Coming out of 2017's first quarter, venture capital activity in Indiana seemed to be picking up steam.
Coming out of the second quarter, it was basically sputtering.
Indiana companies landed $9.3 million in venture capital on five deals between April 1 and June 30, according to the latest PwC/CB Insights MoneyTree report, released Wednesday. That's down from $29.1 million (12 deals) in the first quarter and $28.8 million (13 deals) in 2016's second quarter.
Another survey—the PitchBook/NVCA Venture Monitor report published Monday—showed a much rosier picture for Indiana. It tallied $30 million worth of venture investments on 14 Hoosier deals.
But even that was a relatively weak showing compared to earlier quarters surveyed by PitchBook, including $53.5 million in 2017's first quarter and $71 million in 2016's second quarter.
The MoneyTree and Venture Monitor reports use different methodologies to tally venture capital investments and they often retroactively revise statistics. MoneyTree's five deals in the most recent quarter:
- Esanex, an Indianapolis-based drug development company, raised $2.6 million;
- SonarMed, a Carmel-based medical device company, raised $2.5 million;
- Quantifi, an Indianapolis-based marketing experiments software firm, raised $2.3 million;
- Springbuk, an Indianapolis-based health analytics firm, raised $1.5 million;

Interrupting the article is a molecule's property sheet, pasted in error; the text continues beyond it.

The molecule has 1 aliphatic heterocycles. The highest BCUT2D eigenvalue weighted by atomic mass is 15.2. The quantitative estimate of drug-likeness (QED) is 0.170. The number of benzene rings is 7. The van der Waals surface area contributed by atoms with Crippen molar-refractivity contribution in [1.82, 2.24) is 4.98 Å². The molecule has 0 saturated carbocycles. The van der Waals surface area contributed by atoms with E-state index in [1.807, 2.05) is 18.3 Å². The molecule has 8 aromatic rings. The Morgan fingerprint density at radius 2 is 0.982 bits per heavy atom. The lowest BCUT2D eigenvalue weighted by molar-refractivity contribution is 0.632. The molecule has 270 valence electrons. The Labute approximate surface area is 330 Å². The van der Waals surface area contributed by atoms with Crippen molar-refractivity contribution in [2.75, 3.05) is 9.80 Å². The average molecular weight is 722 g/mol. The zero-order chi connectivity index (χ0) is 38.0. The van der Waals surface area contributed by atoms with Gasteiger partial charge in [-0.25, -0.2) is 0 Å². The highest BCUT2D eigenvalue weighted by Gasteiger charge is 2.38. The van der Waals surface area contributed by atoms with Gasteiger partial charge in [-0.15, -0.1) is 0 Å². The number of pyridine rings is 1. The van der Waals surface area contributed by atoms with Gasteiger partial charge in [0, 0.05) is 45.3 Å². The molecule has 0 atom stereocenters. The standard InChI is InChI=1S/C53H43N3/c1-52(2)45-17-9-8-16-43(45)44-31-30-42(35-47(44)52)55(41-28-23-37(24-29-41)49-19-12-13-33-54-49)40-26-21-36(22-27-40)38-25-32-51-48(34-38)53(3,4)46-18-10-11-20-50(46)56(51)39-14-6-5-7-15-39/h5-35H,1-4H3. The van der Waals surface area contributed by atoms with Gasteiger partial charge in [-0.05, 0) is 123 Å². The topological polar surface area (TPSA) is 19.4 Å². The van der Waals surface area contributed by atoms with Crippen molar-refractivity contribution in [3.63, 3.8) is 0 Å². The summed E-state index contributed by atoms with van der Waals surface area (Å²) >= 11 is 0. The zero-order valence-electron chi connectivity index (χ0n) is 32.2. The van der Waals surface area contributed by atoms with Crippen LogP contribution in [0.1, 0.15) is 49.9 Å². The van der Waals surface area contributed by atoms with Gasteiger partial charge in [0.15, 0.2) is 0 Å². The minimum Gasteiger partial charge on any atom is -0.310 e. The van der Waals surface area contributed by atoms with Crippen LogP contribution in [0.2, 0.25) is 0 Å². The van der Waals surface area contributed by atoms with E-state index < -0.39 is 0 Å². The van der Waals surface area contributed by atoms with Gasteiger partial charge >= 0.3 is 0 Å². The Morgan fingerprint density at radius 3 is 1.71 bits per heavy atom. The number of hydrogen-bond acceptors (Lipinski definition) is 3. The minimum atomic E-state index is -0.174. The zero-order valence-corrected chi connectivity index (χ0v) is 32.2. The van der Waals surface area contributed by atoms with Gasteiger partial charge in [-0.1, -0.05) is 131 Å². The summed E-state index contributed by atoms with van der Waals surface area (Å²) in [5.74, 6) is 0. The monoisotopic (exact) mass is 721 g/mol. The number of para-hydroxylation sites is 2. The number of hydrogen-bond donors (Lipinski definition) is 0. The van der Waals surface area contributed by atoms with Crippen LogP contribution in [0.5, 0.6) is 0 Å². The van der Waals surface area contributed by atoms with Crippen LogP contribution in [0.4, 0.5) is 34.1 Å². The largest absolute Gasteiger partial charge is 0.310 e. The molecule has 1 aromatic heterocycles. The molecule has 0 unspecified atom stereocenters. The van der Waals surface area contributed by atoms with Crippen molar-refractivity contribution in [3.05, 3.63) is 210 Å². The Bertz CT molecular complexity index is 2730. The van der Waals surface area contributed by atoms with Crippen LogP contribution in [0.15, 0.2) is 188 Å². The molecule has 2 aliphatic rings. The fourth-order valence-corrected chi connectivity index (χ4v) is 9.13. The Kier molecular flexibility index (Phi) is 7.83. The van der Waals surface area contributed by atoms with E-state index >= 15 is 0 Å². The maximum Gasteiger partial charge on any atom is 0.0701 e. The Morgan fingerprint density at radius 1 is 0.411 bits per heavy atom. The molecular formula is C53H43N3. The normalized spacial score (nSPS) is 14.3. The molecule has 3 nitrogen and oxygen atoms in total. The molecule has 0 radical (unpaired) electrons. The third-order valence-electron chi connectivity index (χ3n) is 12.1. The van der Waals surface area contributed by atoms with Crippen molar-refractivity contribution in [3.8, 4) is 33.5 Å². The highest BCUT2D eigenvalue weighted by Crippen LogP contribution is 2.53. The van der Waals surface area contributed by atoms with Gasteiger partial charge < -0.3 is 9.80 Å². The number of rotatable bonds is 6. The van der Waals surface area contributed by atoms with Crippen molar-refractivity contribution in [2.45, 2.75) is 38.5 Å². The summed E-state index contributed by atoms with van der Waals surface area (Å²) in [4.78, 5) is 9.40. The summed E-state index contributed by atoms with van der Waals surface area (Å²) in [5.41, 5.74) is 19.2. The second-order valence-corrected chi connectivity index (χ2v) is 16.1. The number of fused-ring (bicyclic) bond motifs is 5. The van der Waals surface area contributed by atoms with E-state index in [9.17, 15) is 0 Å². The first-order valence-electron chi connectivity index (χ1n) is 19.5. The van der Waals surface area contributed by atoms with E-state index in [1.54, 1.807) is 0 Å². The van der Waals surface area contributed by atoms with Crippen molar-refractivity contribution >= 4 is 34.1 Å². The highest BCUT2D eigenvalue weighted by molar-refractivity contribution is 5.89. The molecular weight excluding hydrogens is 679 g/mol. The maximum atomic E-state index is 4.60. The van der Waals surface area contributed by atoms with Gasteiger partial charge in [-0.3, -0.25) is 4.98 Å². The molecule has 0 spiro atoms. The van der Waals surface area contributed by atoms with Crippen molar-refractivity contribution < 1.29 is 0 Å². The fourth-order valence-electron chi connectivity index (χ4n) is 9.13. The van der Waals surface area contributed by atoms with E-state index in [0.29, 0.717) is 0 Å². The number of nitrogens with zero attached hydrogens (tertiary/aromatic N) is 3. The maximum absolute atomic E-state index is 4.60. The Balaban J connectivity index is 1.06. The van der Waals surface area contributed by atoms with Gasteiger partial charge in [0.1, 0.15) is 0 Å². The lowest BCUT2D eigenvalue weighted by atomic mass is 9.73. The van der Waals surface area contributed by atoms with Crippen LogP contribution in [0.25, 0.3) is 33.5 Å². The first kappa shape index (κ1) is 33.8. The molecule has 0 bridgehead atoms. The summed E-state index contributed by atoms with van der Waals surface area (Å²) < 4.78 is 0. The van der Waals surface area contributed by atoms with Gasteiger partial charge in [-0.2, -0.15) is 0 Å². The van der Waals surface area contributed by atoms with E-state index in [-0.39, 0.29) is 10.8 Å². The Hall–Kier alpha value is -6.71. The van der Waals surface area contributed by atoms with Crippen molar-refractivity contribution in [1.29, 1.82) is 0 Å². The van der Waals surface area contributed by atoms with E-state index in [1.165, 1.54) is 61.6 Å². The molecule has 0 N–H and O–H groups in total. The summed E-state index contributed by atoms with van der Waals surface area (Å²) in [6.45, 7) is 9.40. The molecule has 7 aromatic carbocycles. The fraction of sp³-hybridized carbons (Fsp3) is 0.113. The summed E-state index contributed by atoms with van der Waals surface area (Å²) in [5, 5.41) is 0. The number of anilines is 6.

- The Bee Corp., a Bloomington-based agricultural data analytics firm, raised $360,000.
PitchBook included both in a second-quarter deals list requested by IBJ, but the list incorrectly said Torchlite raised $4 million and Fuzic raised $3.5 million. The Pitchbook list did not mention Bee Corp. or SonarMed.
Despite the shortcomings, the reports are the best barometers of activity between venture capitalists and emerging Hoosier companies. And one recent trend shows up in that activity—the average investment amount is shrinking.
Since the beginning of 2013, Indiana companies have landed an average of $2.7 million per deal, according to MoneyTree data. Over the past eight quarters, that figure is about $2.5 million. Over the past four quarters, it's been $2 million.
The trend has sparked debate in some circles about whether Indiana has enough mature startups ripe for bigger deals or if the issue is more attributable to a dearth of local venture capital available to make those deals.